Financial matters are the top concern for most women 60 and over. Last week, a research project by the National Council on Aging announced “unsurprising” data.

What Were the Study Results?

I’m not downplaying the study; however, members of my Facebook group, more often than any other issue, say money and outliving their finances is their main worry.

The study names other worrisome factors like health care and prescription drug costs. The other two are being a burden to family and losing independence. Which is your biggest concern? Mine are money and health.

The Ipsos survey included 1227 U.S. adults aged 60 and older and was conducted on behalf of the National Council on Aging. It shows that seniors are especially concerned by health and finance-related matters.

The survey also highlights how much female and lower-income seniors are particularly prone to worry about financial security.

Why Are Women Most Affected by Financial Difficulties?

While caregiving, most women who help a loved one will risk losing their financial security because they quit or cut back on their work hours. By doing so, they forfeit contributing to their retirement funds and savings accounts. That happened to me but there are thousands of us in the same situation.

What can be more stressful than coming up close and personal to growing older with no one to help and worrying if you have any money to pay for life as a senior citizen?

In 2016, nearly 15 percent of women ages 40–44 hadn’t given birth and were childless. That’s a 5 percent increase from 1976, according to the U.S. Census Bureau. A 2013 report from AARP projects that by 2040, about 21 percent of the older, disabled population will be childless.

The number of childless older people in the UK is expected to double by 2030, putting huge pressure on a health and social care system that is already struggling to support the vulnerable, warned Kirsty Woodard, founder of Ageing Well Without Children.

Where to Find Support

If you’re in this situation, have you thought about how you will find help and support in the years ahead? The members in my group talk about it a lot.

But it’s not just the child-free individuals who think about it; so do the women with adult children due to estrangement or living hundreds and even thousands of miles apart.

It’s a sore reminder but one that we must think about.

A study conducted in my Facebook group by an academic professor revealed other factors for individuals to think about and even plan for:

  • To identify a caregiver who would help if you became ill or disabled;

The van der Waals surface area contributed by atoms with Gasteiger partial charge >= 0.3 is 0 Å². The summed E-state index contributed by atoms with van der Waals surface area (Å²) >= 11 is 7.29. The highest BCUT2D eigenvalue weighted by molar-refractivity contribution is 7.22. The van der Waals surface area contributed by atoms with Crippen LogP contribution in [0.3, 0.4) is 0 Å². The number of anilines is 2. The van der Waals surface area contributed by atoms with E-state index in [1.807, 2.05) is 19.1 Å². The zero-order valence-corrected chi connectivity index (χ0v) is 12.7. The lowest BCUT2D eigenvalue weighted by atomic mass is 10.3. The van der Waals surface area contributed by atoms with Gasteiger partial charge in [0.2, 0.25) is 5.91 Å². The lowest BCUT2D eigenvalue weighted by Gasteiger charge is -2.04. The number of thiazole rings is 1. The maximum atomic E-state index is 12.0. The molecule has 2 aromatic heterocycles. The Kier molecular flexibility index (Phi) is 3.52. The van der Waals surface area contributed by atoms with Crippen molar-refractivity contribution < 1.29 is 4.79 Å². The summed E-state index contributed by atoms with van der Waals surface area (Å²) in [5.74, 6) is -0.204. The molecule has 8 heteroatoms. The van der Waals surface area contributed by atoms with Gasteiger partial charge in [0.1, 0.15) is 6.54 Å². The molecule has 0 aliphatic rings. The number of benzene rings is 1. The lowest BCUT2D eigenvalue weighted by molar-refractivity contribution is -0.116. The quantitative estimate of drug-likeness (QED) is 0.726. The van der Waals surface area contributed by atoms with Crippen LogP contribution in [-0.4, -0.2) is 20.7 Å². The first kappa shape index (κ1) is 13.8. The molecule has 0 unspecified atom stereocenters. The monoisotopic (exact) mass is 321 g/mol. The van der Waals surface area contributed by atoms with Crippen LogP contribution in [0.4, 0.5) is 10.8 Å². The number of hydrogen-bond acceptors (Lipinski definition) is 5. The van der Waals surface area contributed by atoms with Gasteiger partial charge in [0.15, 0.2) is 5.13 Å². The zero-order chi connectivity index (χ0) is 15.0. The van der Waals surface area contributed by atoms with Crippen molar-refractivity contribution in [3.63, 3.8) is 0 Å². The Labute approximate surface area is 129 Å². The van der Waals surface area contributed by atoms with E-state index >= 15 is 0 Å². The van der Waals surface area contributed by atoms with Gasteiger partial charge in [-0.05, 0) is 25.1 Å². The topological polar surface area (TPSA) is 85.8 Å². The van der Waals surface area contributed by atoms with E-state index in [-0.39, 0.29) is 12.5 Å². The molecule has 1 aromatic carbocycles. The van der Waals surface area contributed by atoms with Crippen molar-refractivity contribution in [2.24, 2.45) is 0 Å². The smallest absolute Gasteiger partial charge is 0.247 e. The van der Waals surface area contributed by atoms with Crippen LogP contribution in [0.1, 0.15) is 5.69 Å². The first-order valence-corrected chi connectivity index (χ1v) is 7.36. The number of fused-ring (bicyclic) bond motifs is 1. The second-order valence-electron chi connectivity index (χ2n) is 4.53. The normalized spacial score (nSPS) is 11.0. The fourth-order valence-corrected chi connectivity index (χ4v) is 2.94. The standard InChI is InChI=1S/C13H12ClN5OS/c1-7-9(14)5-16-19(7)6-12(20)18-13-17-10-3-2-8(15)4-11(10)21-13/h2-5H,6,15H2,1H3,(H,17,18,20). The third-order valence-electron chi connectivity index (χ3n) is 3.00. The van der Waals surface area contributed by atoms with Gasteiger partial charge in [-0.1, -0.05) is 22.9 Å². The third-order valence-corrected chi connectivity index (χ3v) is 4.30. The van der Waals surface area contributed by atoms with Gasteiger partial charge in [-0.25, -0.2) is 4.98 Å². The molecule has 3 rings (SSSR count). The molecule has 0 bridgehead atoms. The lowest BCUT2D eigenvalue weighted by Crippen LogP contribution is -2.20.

• To find a trusted person to help you cope with life’s challenges, like medical and financial decisions;
  • To have access to someone in case there’s a crisis;
  • To find people to socialize with to avoid loneliness;
  • To mitigate your chances of developing chronic conditions.

When you create a plan to tackle these issues, then you’re less confused and uncertain about handling them in the coming years.

Here are three strategies I use to help me, and hopefully, they will get you moving in the right direction. You can use this strategy no matter the concern or issue.

Prioritize

First, identify and select one top concern you are now struggling with or have deep concerns about.

Why Change?

Secondly, list the reasons why you want to change. For me, it was health. After giving care to Mom and Dad, I knew if I was unhealthy later on, dealing with multiple chronic illnesses, I would be in a world of hurt since I have no one to rely on for help like my parents had.

Identify What Intensifies the Issue

Then, assess the factors of the issue or concern – here’s where you’ll go deeper. If you want to avoid chronic illness, like I did, then the factors that affect health conditions are tobacco use, harmful use of alcohol, blood pressure, physical inactivity, cholesterol, unhealthy diet, and blood glucose – a few of the factors I addressed when planning for a better health.

Or if you want a larger support system – what are you willing to do to increase that system of support? Are you willing to leave your house, join a Meetup group? What are you willing to invest to make this happen? You see, no one will do it for you. It’s up to you to get going in the right direction.

Above all, shift your mindset from problem solving to a possibility focus. That can be done by asking questions that open your thinking to possibilities. The favorite ones that I use are: “Why does this issue exist?” and, “What might be an interesting new way to come at this challenge?”

If you think these simple tips might help you get started in preparing for what’s ahead, I invite you to watch my latest webinar, where I share more insights, or read my latest article, The 3 Key Strategies of Future Planning.

How are you planning to age alone? Do you have a support system? What are your major concerns and how do you plan to cope with the issues that will come your way? Please share your thoughts with our community!

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